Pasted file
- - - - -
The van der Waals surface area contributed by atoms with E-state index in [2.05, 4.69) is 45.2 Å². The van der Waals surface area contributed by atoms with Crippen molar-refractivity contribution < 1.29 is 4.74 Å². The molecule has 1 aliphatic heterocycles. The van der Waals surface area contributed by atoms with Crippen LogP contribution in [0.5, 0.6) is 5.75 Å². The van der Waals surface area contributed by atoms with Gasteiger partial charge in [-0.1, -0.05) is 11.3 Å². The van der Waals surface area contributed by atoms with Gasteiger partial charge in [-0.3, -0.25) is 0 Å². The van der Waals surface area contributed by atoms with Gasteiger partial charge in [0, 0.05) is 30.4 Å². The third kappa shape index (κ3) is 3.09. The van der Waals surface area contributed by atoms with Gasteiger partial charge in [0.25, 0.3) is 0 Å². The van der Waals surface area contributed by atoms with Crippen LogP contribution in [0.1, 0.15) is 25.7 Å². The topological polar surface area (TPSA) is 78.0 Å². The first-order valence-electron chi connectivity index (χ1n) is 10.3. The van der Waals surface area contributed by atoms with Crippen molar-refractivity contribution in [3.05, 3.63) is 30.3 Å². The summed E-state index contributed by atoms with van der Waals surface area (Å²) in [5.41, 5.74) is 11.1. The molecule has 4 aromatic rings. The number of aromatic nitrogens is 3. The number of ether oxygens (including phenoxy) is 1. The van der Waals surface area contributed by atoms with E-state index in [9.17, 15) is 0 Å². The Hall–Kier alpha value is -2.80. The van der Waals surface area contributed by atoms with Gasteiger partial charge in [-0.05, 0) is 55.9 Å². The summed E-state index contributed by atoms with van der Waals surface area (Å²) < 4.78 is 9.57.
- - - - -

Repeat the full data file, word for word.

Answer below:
The van der Waals surface area contributed by atoms with E-state index in [2.05, 4.69) is 45.2 Å². The van der Waals surface area contributed by atoms with Crippen molar-refractivity contribution < 1.29 is 4.74 Å². The molecule has 1 aliphatic heterocycles. The van der Waals surface area contributed by atoms with Crippen LogP contribution in [0.5, 0.6) is 5.75 Å². The van der Waals surface area contributed by atoms with Gasteiger partial charge in [-0.1, -0.05) is 11.3 Å². The van der Waals surface area contributed by atoms with Gasteiger partial charge in [-0.3, -0.25) is 0 Å². The van der Waals surface area contributed by atoms with Gasteiger partial charge in [0, 0.05) is 30.4 Å². The third kappa shape index (κ3) is 3.09. The van der Waals surface area contributed by atoms with Gasteiger partial charge in [0.25, 0.3) is 0 Å². The van der Waals surface area contributed by atoms with Crippen LogP contribution in [0.1, 0.15) is 25.7 Å². The topological polar surface area (TPSA) is 78.0 Å². The first-order valence-electron chi connectivity index (χ1n) is 10.3. The van der Waals surface area contributed by atoms with Crippen molar-refractivity contribution in [3.05, 3.63) is 30.3 Å². The summed E-state index contributed by atoms with van der Waals surface area (Å²) in [5.41, 5.74) is 11.1. The molecule has 4 aromatic rings. The number of aromatic nitrogens is 3. The number of ether oxygens (including phenoxy) is 1. The van der Waals surface area contributed by atoms with E-state index in [9.17, 15) is 0 Å². The Hall–Kier alpha value is -2.80. The van der Waals surface area contributed by atoms with Gasteiger partial charge in [-0.05, 0) is 55.9 Å². The summed E-state index contributed by atoms with van der Waals surface area (Å²) < 4.78 is 9.57.